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about in the setting the absolute compliance by the russians, but from a general standpoint, i think we can say they're substantially more in compliance with the new start, the major weapons, than they ever were with the more intermediate weapons that were covered by the inf. why the disparity? why were they so far out of whack on inf and totally would ignore us as far as the pressing we did to get them to comply? why the difference between the two treaties and the two agreements and the difference in the weaponry systems? >> mr. chairman, i would hesitate to get into mr. putin's head, but they clearly made a decision they felt they wanted to have the capabilities that the i never treaty did not allow them to have. they seem to have assumed we would remain compliant with the treaty even if we found out -- >> they were right in that regard. >> they were correct. we were scrupulously compliant for the entirety of our period in the treating. that certainly is something we are now working to try to
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address the challenge of meeting those russian threats with the development of new conventionally armed intermediate range systems such as the ground launched cruise missile. they assumed we would remain in compliance and they were correct for a while that they would be able to get away with not just testing by developing and deploying a treaty prohibited system and the hope we would not respond to it. why they did not do something like that with new start is something i would not be in a position to hazard a guess about, but they don't seem to have decided they needed to. i would point out that russia is developing today and openly brags about the development of new strategic delivery systems, most of which it is difficult to imagine would ever be brought within the new start arms-control framework. we have seen president putin rag about his developing of a new super heavy icbm, a development of a nuclear power, nuclear armed underwater drone. we are now all familiar with this sort of flying chernobyl disaster of their cruise missle that had such a criticality up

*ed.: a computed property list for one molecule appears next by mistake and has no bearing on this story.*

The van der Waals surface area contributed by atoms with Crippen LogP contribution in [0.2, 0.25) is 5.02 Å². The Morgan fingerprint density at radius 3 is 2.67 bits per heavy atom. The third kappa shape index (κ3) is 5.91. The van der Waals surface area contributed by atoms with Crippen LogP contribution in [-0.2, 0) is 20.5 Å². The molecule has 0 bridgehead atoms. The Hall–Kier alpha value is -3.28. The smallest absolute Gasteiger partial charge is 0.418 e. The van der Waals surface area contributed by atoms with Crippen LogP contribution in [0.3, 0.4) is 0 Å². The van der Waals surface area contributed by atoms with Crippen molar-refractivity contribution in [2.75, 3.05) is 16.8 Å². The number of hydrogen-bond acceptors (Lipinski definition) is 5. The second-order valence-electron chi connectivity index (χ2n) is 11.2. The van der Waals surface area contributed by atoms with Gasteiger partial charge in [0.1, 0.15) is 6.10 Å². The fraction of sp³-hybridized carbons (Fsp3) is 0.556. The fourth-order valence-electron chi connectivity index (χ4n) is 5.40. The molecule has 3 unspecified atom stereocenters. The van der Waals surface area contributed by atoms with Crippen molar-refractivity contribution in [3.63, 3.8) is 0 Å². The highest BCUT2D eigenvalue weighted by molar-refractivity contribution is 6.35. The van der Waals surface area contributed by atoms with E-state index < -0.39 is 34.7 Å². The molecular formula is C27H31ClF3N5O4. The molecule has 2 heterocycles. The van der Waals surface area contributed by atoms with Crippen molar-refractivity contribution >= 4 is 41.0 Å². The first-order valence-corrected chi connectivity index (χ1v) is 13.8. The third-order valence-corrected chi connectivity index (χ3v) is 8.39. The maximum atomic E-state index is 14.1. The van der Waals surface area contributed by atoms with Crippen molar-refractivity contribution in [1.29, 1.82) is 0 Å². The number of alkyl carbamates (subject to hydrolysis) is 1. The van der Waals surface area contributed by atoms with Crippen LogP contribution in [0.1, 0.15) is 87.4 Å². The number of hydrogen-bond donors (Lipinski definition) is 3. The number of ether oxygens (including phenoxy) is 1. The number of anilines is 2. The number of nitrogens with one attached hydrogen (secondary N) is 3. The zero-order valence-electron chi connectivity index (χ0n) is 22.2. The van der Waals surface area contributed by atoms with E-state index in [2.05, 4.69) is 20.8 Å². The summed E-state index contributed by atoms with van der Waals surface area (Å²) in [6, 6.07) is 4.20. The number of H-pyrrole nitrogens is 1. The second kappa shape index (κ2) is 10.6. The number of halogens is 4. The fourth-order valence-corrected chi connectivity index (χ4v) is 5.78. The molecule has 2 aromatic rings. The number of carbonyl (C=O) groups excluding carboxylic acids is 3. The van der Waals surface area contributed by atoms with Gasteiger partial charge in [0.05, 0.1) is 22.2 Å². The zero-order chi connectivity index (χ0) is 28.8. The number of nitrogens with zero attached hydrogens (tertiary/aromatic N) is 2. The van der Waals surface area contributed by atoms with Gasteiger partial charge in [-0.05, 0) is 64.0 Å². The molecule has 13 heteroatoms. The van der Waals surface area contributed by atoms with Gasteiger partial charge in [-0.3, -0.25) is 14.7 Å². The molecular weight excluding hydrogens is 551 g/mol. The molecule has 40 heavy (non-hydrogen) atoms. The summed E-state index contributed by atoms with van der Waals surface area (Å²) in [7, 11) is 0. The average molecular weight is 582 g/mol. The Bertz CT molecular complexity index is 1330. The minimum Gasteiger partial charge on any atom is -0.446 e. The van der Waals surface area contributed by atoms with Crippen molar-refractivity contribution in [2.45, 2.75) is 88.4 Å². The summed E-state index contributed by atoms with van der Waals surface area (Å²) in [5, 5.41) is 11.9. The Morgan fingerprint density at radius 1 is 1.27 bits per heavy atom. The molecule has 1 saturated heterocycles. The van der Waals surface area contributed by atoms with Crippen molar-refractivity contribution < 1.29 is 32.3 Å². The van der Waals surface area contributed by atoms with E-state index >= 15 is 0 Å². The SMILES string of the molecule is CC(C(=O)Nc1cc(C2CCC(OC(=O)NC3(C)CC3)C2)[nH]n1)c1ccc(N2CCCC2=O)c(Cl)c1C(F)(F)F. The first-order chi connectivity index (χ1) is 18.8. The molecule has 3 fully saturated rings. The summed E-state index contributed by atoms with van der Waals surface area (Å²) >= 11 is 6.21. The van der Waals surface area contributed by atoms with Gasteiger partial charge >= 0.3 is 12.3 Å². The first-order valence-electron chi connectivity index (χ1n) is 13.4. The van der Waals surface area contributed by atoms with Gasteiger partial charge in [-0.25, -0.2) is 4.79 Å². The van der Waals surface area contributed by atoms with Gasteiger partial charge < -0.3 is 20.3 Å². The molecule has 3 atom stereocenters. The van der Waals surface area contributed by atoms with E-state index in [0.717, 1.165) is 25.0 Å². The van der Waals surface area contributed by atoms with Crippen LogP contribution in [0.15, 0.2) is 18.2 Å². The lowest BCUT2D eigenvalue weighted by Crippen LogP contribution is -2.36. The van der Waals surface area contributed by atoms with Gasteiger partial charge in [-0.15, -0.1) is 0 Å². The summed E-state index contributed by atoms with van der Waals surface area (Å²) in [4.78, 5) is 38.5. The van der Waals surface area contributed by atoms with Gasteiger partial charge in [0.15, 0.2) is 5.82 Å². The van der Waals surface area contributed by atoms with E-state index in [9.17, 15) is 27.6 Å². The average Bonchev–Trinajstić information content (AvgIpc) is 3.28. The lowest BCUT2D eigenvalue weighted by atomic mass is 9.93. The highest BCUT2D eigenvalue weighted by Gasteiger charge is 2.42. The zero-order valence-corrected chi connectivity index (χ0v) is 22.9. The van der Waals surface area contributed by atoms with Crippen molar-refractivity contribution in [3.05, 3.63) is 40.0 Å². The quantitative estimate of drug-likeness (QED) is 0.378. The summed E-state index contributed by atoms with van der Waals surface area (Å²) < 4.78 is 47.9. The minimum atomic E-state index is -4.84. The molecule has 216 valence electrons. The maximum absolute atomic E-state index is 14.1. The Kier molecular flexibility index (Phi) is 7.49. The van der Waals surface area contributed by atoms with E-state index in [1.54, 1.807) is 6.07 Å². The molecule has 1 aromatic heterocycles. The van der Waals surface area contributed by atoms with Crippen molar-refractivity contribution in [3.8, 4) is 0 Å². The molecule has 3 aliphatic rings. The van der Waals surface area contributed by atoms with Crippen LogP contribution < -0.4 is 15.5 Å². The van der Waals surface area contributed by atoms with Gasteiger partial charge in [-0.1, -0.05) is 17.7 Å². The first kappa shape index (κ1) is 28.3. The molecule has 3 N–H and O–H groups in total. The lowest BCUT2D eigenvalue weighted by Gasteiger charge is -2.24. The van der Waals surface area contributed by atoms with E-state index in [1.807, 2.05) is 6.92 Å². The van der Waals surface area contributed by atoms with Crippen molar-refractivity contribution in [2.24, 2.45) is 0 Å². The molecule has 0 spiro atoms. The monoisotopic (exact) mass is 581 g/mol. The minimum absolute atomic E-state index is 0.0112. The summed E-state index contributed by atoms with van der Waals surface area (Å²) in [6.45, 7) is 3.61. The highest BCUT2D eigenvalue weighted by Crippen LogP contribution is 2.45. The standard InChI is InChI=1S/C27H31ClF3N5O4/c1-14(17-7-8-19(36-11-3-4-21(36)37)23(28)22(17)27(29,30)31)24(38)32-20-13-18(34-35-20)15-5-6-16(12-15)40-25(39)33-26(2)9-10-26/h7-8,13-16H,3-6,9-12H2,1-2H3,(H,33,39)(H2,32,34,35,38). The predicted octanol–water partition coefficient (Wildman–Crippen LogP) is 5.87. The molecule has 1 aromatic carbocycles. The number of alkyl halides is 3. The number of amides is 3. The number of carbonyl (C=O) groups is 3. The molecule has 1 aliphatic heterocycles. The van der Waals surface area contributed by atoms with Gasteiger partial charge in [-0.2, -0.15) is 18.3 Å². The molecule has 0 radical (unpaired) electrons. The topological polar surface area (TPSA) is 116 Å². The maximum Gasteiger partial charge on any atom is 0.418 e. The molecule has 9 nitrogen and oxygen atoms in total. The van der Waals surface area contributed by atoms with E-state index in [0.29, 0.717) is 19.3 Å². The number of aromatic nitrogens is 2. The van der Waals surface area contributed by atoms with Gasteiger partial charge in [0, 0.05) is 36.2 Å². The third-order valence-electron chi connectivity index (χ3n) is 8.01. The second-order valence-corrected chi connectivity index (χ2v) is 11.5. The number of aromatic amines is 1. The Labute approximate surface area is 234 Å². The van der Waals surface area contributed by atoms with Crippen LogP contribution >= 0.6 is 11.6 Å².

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in the white sea area just last august. there developing a whole range of systems including an air launch ballistic missile. most of these are not likely to fall within new start and things russians are working very hard today. that is leaving aside the issue of the development of nonstrategic weapons. they already have a large arsenal and it is projected to grow dramatically over the next decade or so as well. these are things russia is already deciding to do and moving out upon outside the framework of current arms-control, and that is something we need to make sure our policy is in a position to address. >> thank you, dr. ford. >> secretary hale, did russia interfere in the 2016 election in favor of donald trump?
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could you put your microphone on, please? >> the intelligence community assessed vladimir putin ordered an influence campaign in 2016 and our presidential election. >> was the kremlin interference a hoax? >> no. >> are you aware of any evidence ukraine interfered in the 2016 u.s. election? >> i am not. >> i appreciate dr. fiona hill's testimony before the house, who say that theory is a fictional narrative that is being perpetrated and propagated by the russian security services themselves. do you have any reason to disagree with dr. hill? >> i do not. >> in february 2017, at a press conference with the hungarian